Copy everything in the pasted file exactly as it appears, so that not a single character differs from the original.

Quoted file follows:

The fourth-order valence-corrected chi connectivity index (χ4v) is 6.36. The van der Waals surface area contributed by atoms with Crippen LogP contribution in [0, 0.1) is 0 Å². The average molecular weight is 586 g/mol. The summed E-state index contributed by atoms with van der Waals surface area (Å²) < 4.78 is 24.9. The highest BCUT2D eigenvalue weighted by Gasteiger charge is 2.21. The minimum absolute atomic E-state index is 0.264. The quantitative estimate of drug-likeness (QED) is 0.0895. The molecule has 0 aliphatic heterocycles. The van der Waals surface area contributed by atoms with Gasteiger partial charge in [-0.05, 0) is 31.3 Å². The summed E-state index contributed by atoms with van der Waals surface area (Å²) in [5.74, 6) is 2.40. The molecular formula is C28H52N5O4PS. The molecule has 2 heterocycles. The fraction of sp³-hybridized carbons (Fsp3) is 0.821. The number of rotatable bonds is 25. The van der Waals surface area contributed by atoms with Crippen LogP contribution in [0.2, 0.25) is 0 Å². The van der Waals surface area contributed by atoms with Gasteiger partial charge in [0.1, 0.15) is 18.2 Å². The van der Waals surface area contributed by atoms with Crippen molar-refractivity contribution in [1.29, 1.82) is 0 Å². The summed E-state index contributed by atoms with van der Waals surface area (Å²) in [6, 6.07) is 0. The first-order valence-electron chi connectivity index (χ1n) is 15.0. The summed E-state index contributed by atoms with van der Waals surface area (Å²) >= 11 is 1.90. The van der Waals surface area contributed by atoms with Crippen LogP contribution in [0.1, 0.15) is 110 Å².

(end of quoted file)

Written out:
The fourth-order valence-corrected chi connectivity index (χ4v) is 6.36. The van der Waals surface area contributed by atoms with Crippen LogP contribution in [0, 0.1) is 0 Å². The average molecular weight is 586 g/mol. The summed E-state index contributed by atoms with van der Waals surface area (Å²) < 4.78 is 24.9. The highest BCUT2D eigenvalue weighted by Gasteiger charge is 2.21. The minimum absolute atomic E-state index is 0.264. The quantitative estimate of drug-likeness (QED) is 0.0895. The molecule has 0 aliphatic heterocycles. The van der Waals surface area contributed by atoms with Gasteiger partial charge in [-0.05, 0) is 31.3 Å². The summed E-state index contributed by atoms with van der Waals surface area (Å²) in [5.74, 6) is 2.40. The molecular formula is C28H52N5O4PS. The molecule has 2 heterocycles. The fraction of sp³-hybridized carbons (Fsp3) is 0.821. The number of rotatable bonds is 25. The van der Waals surface area contributed by atoms with Crippen LogP contribution in [0.2, 0.25) is 0 Å². The van der Waals surface area contributed by atoms with Gasteiger partial charge in [0.1, 0.15) is 18.2 Å². The van der Waals surface area contributed by atoms with Crippen molar-refractivity contribution in [1.29, 1.82) is 0 Å². The summed E-state index contributed by atoms with van der Waals surface area (Å²) in [6, 6.07) is 0. The first-order valence-electron chi connectivity index (χ1n) is 15.0. The summed E-state index contributed by atoms with van der Waals surface area (Å²) >= 11 is 1.90. The van der Waals surface area contributed by atoms with Crippen LogP contribution in [0.1, 0.15) is 110 Å².